As sporting events resumed competition in empty stadiums and arenas last year, social scientists seized on a rare opportunity to study the effects of crowds - or as it went, the lack of crowds - on sporting performance.
There were some stunning, unexpected, and in some cases unsettling conclusions:
Although all high-level athletes toil to some extent in relative solitude, at least in the hours it takes to get very good at your sport, it might be that rowers are almost uniquely suited to a spectator-less Olympic Games.
- Ergometer testing is often done by one person at a time, with no one else around but a coach or coxswain
- Seat-racing, one of the most dramatic events in our sport and which can be an intensely isolated experience despite taking place in team boats, is similarly witnessed only by teammates and a coach
- And even our highest level selection events are held almost exclusively in front of a handful of people at most; certainly row2k galleries bear often nearly sole witness to that.
In rowing, Olympic teams are made on lakes in New Jersey, the Estuary in Oakland, 2.5 miles of river in Philadelphia, on a pond in Aiken, South Carolina, on rowing machines in humid erg rooms.
In short, rowers nearly routinely offer up the very best performances of their lives with almost no one looking.
Having medaled in the quad in front of the large and extremely loud London Olympic rowing crowd, rowing this year in her fourth Olympics, and of course having won plenty of early morning trials at nearly empty venues, US rower Megan Kalmoe has experienced both extremes.
"We all have a lot of practice performing at a very high level with little or no crowd support. Tracy and I won our final at Olympic Trials this year with about a dozen people there. I PR'ed on my 6k this year erging at home alone at 5pm on a Thursday. Having crowd support is a very special, rewarding bonus for getting to the Games, but we know how to do our jobs without it."
Kalmoe does feel for younger athletes who will not get to experience the roar that grows as crews reach the final third to quarter of the 2k course, to the point it is almost deafening in many cases.
"The biggest thing I will regret with the lack of crowds in Tokyo is that piece of the experience that first-time Olympians will not have," she said. "Having raced at the Games and some well organized World Championships, and the Windermere Cup (!) having a loud crowd at a regatta is not a new experience for me, but for some athletes, it is. Rowing has so few opportunities to have big, packed venues, this is a tough one for first-timers to miss out on. I wish for them that they could have had those special moments closing in on the grandstands as part of their Olympic experience.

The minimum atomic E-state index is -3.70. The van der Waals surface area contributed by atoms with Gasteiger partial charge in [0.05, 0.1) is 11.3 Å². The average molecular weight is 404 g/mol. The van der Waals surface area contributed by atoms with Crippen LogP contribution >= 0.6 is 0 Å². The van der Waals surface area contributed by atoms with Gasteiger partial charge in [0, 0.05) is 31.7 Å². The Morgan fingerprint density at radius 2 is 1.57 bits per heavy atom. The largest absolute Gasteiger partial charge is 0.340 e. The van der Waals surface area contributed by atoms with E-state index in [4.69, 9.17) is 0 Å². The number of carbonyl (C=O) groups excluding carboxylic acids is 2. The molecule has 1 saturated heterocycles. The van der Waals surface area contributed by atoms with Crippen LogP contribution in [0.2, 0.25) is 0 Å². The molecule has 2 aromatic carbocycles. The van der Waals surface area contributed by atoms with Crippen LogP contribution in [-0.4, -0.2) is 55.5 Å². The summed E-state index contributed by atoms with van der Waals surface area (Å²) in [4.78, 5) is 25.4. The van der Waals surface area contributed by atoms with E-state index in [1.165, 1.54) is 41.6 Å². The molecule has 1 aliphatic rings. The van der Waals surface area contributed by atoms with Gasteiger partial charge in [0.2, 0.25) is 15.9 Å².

For herself, it's not the roaring crowds that Kalmoe will miss; rather, it is loved ones.
"More personally, I am disappointed that my friends and family couldn't be here," she said. "I was going to have potentially my biggest ever group of supporters here in Tokyo and now none of them can be here. Knowing that this was their last chance to support me at the Games, or at any international competition, is sad for me.
"I see my family so rarely because of training, and my partner, Peter, has been so patient and supportive during long stretches of a long distance relationship, it would have meant a lot to me and to them to be here."
Of course, these numbers include host families, employers, significant others, and poignantly former boatmates, some of whom barely missed out on being here themselves, and did all and sometimes more of the work that would have been required - but who, as the athletes who did make it often remind us, pushed and supported the final selected crews every day, every practice, every step of the way, for five years now and more.
As it goes, rowing will occur in near-prime time in the States, with east coasters having to stay up a bit late for noon races Tokyo time - the east coast is 13 hours behind, the west coast only 10, so a noon race happens at 11pm and 8pm respectively.
So it isn't a real hardship to follow along, and having been surrounded by many of the families and friends of the athletes at 7am trials over the years, they are among the athletes' and our sport's strongest supporters, an irrepressible bunch, and they will be felt if not heard.